Virginia Drivers Wrongly Charged Under Insurance Law

December 28, 2011

Virginia motorists are being ticketed and convicted of a violation that is not a crime under state law: driving without proof of insurance.

According to Virginia Lawyers Weekly, court records show that drivers in several localities have been hit with hefty fines and court costs for failing to produce an insurance card during a traffic stop.

State law requires motorists to either carry liability insurance or pay a $500 uninsured motor vehicle fee to the Department of Motor Vehicles. Anyone who fails to do so, or who lies to the DMV about having insurance, can be convicted of a misdemeanor punishable by a $500 fine – but the statute says nothing about driving without proof of insurance, several lawyers confirmed.

Some Virginia police officers, however, cite that statute in charging drivers with failure to have proof of insurance.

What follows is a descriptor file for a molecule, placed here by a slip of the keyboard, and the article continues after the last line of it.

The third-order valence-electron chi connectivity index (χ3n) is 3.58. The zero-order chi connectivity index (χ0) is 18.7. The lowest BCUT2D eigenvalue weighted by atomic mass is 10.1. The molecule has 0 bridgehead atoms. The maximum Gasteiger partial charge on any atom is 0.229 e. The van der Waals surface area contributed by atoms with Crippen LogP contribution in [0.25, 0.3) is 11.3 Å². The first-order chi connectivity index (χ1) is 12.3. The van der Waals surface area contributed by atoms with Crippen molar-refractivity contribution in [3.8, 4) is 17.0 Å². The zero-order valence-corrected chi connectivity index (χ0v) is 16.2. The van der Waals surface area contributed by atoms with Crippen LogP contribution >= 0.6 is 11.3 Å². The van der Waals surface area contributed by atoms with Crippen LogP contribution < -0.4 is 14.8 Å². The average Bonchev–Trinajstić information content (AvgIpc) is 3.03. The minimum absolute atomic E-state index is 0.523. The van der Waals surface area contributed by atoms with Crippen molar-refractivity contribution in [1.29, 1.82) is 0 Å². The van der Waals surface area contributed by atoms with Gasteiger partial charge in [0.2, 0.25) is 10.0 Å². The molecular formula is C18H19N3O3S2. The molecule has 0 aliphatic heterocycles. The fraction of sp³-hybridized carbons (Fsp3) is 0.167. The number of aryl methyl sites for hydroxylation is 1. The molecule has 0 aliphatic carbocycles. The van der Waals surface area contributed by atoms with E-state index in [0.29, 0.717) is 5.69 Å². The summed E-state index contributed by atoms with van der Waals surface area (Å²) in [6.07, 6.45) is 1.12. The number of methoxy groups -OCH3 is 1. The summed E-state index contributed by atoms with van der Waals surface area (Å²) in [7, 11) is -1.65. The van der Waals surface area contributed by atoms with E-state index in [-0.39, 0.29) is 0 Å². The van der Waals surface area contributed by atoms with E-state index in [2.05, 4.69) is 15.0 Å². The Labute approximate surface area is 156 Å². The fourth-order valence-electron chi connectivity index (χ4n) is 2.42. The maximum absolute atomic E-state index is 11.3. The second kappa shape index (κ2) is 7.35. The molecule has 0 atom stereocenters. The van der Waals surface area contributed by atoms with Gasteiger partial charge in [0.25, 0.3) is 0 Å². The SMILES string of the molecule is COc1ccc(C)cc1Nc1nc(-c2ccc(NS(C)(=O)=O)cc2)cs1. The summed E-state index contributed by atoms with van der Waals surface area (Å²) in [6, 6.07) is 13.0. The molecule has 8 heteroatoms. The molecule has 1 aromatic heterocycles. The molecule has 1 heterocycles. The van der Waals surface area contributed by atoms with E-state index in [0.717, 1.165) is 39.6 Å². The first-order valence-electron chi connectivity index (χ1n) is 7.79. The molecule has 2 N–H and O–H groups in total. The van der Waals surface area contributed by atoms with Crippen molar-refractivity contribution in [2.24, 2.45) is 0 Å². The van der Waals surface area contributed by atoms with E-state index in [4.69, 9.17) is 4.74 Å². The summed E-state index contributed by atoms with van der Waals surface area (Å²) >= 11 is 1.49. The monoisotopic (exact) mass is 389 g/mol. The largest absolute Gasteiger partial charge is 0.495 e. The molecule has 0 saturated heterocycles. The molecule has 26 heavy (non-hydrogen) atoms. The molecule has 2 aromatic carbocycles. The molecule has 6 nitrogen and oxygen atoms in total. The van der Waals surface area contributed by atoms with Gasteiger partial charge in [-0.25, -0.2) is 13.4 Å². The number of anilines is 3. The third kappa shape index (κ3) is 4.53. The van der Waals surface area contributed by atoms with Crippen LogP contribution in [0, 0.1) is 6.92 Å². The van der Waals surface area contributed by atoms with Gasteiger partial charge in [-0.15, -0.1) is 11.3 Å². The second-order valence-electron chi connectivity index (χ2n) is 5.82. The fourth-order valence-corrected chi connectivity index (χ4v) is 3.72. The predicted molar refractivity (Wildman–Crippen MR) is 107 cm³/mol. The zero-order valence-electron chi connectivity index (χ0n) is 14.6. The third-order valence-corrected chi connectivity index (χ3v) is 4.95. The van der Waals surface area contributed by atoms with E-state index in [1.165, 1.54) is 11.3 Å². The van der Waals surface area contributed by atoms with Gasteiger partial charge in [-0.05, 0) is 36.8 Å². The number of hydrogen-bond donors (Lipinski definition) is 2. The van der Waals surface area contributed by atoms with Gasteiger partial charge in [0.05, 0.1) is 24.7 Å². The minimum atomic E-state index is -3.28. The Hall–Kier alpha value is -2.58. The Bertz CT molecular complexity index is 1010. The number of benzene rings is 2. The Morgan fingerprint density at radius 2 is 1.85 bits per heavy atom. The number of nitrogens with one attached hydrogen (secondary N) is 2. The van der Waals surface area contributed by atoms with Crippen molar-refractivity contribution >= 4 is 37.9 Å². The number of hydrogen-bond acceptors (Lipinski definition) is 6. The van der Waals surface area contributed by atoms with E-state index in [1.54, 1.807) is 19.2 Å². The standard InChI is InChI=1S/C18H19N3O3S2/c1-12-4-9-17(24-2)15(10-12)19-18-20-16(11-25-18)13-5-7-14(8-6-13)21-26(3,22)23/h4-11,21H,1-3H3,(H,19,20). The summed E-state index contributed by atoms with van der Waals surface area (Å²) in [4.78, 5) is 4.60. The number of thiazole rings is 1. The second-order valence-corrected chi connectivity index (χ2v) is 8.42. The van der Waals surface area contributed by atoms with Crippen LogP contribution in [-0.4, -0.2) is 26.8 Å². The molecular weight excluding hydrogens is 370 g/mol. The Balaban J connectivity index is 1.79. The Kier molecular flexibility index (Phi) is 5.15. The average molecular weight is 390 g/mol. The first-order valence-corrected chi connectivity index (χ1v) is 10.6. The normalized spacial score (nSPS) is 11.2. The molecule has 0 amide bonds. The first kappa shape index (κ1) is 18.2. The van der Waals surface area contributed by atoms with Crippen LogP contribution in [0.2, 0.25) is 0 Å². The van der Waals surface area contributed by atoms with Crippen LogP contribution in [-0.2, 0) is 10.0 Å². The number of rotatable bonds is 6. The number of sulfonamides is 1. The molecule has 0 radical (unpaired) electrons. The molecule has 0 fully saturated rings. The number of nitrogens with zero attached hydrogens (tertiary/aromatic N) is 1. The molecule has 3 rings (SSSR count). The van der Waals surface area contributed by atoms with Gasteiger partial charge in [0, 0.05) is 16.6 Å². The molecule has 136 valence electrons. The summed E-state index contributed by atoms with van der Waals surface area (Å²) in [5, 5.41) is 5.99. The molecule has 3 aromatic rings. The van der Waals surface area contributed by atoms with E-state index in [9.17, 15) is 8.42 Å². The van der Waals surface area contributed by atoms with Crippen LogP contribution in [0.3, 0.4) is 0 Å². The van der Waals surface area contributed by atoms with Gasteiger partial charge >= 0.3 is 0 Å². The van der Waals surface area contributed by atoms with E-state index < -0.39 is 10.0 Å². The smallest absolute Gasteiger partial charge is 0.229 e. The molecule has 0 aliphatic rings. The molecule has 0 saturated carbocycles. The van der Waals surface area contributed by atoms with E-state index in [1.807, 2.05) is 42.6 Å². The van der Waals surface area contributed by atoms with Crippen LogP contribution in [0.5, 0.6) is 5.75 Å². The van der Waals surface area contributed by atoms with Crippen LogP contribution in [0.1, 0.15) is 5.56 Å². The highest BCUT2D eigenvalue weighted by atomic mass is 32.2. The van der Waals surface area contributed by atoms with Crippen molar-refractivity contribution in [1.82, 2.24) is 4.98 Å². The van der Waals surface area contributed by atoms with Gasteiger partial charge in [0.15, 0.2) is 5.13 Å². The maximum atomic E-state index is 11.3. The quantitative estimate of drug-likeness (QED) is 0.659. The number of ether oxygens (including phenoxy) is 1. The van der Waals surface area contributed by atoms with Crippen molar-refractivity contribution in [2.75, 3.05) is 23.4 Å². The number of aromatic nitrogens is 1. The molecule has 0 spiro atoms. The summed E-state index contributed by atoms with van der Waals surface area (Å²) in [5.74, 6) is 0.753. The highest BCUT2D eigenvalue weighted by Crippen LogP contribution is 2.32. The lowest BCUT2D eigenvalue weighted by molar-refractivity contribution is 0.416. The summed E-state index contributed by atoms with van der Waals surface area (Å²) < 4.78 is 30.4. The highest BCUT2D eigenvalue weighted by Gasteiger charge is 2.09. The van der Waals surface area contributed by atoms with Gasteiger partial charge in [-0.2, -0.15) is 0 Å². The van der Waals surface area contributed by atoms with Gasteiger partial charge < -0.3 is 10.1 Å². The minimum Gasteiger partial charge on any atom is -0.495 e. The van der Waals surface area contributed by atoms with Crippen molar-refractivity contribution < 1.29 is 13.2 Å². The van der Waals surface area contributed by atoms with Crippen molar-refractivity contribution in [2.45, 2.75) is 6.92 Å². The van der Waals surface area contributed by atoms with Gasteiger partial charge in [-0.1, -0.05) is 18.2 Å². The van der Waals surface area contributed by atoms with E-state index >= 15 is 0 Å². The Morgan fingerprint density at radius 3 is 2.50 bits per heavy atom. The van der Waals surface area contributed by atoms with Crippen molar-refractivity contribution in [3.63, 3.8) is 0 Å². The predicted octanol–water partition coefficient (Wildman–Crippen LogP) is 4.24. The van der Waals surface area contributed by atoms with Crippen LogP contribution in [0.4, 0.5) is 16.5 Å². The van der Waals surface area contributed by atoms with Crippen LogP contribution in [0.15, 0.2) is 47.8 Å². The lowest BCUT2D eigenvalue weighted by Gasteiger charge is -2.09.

Court records show local police have written tickets for “no proof of insurance” in Colonial Heights and Prince William, Sussex and Dinwiddie counties. One driver was fined $100 plus $10 in court costs after being found guilty in Sussex County in May.

Attorneys who reviewed the statute agreed it does not criminalize failure to have an insurance card in your car.

“Not having proof of insurance is not an offense in Virginia. It’s just incorrect,” said G. Barton Chucker of Richmond, a traffic defense lawyer.

Chucker also serves as a substitute judge hearing traffic cases in Richmond. He said the issue comes up every time he sits on the traffic court bench. He added he has seen a few police officers in Richmond who try to charge motorists with failing to have proof of insurance. He said he simply tells prosecutors, “It’s not the law.”

Lynchburg Commonwealth’s Attorney Michael R. Doucette agreed that failure to have proof of insurance while driving is not illegal.

“Rather, the offense is having an uninsured motor vehicle and not paying the uninsured motorist fee of $500 per year,” Doucette said.

Doucette said requiring drivers to present either proof of insurance or proof of payment of the uninsured vehicle fee would go a long way to clear up the confusion. The General Assembly has considered such a mandate at least three times, but has never passed it.

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